I miss Judith Regan already. I know, I know, we publishing folk can’t stop talking about her. In an industry that’s fairly quiet, this has been a pretty interesting year or so: James Frey admitting on Oprah that he wasn’t quite who he said he was; Kaavya Viswanathan “internalizing” Megan McCafferty’s words and using them as her own. But neither of those scandals really lived up to the Judith Regan-O.J. Simpson fiasco. Only Ms. Regan could come out on top of that heap, even if for all the wrong reasons.
Full disclosure: I’ve never met, nor do I believe I’ve ever spoken with, Ms. Regan. So it’s not really her I miss. What I miss is her presence in the industry which we all felt, if not from her in person then from her books.
With ReganBooks gone, there are many questions: Who else is going to do WWE books? Who’s going to sign the O.J.s of the world (don’t pretend you weren’t at least a little bit curious about that one!)? How else will I know if a book project, no matter how off-color the subject matter, is destined to be a bestseller? Remember, Judith Regan made Jenna Jameson, porn star, a bestselling writer. How many publishers have that claim to fame? Porn not your thing? How about true crime? Ms. Regan published no less than three Scott Peterson books in eight weeks, and all three made the New York Times Bestseller List. Don’t like that either? How about some well-received fiction? Wally Lamb’s She’s Come Undone and I Know This Much Is True were both bestsellers and Oprah Book Club Picks. As she herself was quoted as saying in her Vanity Fair profile: “Every f****** time we do something prestigious, they overlook us. But God forbid we do a piece of s*** … ” She’s got a point.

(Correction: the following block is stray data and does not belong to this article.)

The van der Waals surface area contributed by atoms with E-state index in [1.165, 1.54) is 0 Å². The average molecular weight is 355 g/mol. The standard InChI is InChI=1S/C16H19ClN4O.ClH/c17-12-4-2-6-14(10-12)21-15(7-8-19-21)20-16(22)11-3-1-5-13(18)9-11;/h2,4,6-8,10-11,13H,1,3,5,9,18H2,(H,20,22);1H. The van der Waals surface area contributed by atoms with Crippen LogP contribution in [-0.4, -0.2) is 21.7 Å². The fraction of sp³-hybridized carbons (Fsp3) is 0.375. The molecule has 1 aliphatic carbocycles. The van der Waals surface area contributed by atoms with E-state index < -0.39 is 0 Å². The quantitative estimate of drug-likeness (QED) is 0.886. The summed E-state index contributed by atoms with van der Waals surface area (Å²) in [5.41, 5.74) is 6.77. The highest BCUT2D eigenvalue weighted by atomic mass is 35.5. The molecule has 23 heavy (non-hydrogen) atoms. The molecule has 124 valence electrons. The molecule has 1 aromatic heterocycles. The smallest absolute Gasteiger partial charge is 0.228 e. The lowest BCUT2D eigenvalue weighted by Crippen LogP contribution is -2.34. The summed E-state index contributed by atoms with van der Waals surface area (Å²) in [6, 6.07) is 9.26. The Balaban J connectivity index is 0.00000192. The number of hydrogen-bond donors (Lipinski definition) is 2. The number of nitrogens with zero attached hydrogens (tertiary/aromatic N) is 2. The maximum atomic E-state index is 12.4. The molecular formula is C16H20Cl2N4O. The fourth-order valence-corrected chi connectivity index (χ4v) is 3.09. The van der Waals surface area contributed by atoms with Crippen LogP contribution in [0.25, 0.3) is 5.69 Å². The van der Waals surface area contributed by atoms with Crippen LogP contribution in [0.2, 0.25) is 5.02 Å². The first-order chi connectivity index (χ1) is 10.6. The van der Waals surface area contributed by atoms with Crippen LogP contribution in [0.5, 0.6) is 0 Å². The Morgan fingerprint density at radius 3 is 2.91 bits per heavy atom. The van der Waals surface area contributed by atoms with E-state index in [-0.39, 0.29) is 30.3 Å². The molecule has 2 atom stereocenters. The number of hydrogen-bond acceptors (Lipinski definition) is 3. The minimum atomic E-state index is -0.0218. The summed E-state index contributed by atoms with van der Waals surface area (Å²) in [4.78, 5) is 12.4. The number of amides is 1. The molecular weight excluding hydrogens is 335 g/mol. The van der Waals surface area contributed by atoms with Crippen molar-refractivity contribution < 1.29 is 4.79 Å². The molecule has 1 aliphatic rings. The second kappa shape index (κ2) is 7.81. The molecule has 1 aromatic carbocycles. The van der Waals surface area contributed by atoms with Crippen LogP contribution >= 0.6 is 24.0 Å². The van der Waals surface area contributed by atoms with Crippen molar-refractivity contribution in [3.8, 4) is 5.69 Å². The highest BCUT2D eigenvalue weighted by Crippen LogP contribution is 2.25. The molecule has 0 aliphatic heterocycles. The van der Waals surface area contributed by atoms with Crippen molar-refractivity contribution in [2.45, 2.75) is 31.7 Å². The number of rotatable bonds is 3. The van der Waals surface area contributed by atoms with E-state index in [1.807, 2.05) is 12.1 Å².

On the same day that the now infamous O.J. Simpson book was announced, there was a good, but rather overshadowed, piece of news for ReganBooks. Jess Walter’s The Zero was named a finalist for the National Book Awards, a competition that is usually associated with highbrow publishers like Knopf and Farrar, Straus & Giroux. I think that this was, by far, the best example of the dichotomy that was ReganBooks; Ms. Regan courted both controversy and acclaim equally well.
It would be an understatement to say that many people found Judith Regan difficult. We’ve all heard the horror stories, and the publishing world is eager to read former-Regan staffer Bridie Clark’s roman-a-clef Because She Can, that doesn’t exactly include a flattering portrait. But, while her office was known as a revolving door, there were many people who were in it for the long haul and made names for themselves while there. Agents have their own stories about the difficulties of negotiating with her (again, I do not), but I don’t think many of them actually stopped submitting to ReganBooks; Judith’s track record was just too good for that.
ReganBooks published a startling number of successful titles — both commercially and critically successful titles. I think the statistics demonstrate Ms. Regan’s biggest asset: her gut. She got it right more than most publishers, and she always seemed to know what the public wanted. Yes, that sometimes meant appealing to the least common denominator, but in this business, our goal is to sell books. And that’s what she did.
In the end, for me, it was especially sad to see the ReganBooks imprint dismantled; getting rid of her name I understand, but why get rid of the imprint itself? Though I’m not sure the beast would have survived without its head, I’d like to think that a new one would have grown in its place, and the tradition of renegade publishing would have continued.